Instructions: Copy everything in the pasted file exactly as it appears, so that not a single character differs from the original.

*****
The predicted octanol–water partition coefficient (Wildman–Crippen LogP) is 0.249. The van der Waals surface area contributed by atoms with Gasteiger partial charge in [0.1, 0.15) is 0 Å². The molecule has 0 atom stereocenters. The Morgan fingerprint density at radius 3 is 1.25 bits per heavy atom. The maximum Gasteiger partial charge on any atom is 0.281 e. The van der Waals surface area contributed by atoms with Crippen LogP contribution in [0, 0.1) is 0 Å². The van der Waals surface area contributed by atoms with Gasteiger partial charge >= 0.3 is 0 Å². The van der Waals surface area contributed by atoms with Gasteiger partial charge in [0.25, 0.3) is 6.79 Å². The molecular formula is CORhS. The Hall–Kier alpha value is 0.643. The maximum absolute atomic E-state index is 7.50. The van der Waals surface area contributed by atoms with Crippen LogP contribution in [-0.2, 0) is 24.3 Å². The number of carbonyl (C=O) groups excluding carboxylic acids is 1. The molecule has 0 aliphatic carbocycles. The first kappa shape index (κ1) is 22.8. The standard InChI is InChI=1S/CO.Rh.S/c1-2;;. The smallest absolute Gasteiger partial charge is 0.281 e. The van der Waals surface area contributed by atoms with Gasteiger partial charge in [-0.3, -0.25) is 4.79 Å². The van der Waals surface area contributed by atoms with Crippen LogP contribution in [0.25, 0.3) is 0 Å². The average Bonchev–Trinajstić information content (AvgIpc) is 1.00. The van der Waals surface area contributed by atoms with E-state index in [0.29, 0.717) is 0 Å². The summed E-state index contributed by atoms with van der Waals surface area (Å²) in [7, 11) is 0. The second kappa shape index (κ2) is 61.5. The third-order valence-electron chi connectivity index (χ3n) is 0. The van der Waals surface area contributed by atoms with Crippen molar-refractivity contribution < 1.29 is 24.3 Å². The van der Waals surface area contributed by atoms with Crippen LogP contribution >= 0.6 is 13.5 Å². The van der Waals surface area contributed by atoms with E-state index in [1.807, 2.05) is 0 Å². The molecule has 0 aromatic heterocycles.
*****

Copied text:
The predicted octanol–water partition coefficient (Wildman–Crippen LogP) is 0.249. The van der Waals surface area contributed by atoms with Gasteiger partial charge in [0.1, 0.15) is 0 Å². The molecule has 0 atom stereocenters. The Morgan fingerprint density at radius 3 is 1.25 bits per heavy atom. The maximum Gasteiger partial charge on any atom is 0.281 e. The van der Waals surface area contributed by atoms with Crippen LogP contribution in [0, 0.1) is 0 Å². The van der Waals surface area contributed by atoms with Gasteiger partial charge >= 0.3 is 0 Å². The van der Waals surface area contributed by atoms with Gasteiger partial charge in [0.25, 0.3) is 6.79 Å². The molecular formula is CORhS. The Hall–Kier alpha value is 0.643. The maximum absolute atomic E-state index is 7.50. The van der Waals surface area contributed by atoms with Crippen LogP contribution in [-0.2, 0) is 24.3 Å². The number of carbonyl (C=O) groups excluding carboxylic acids is 1. The molecule has 0 aliphatic carbocycles. The first kappa shape index (κ1) is 22.8. The standard InChI is InChI=1S/CO.Rh.S/c1-2;;. The smallest absolute Gasteiger partial charge is 0.281 e. The van der Waals surface area contributed by atoms with Gasteiger partial charge in [-0.3, -0.25) is 4.79 Å². The van der Waals surface area contributed by atoms with Crippen LogP contribution in [0.25, 0.3) is 0 Å². The average Bonchev–Trinajstić information content (AvgIpc) is 1.00. The van der Waals surface area contributed by atoms with E-state index in [0.29, 0.717) is 0 Å². The summed E-state index contributed by atoms with van der Waals surface area (Å²) in [7, 11) is 0. The second kappa shape index (κ2) is 61.5. The third-order valence-electron chi connectivity index (χ3n) is 0. The van der Waals surface area contributed by atoms with Crippen molar-refractivity contribution < 1.29 is 24.3 Å². The van der Waals surface area contributed by atoms with Crippen LogP contribution >= 0.6 is 13.5 Å². The van der Waals surface area contributed by atoms with E-state index in [1.807, 2.05) is 0 Å². The molecule has 0 aromatic heterocycles.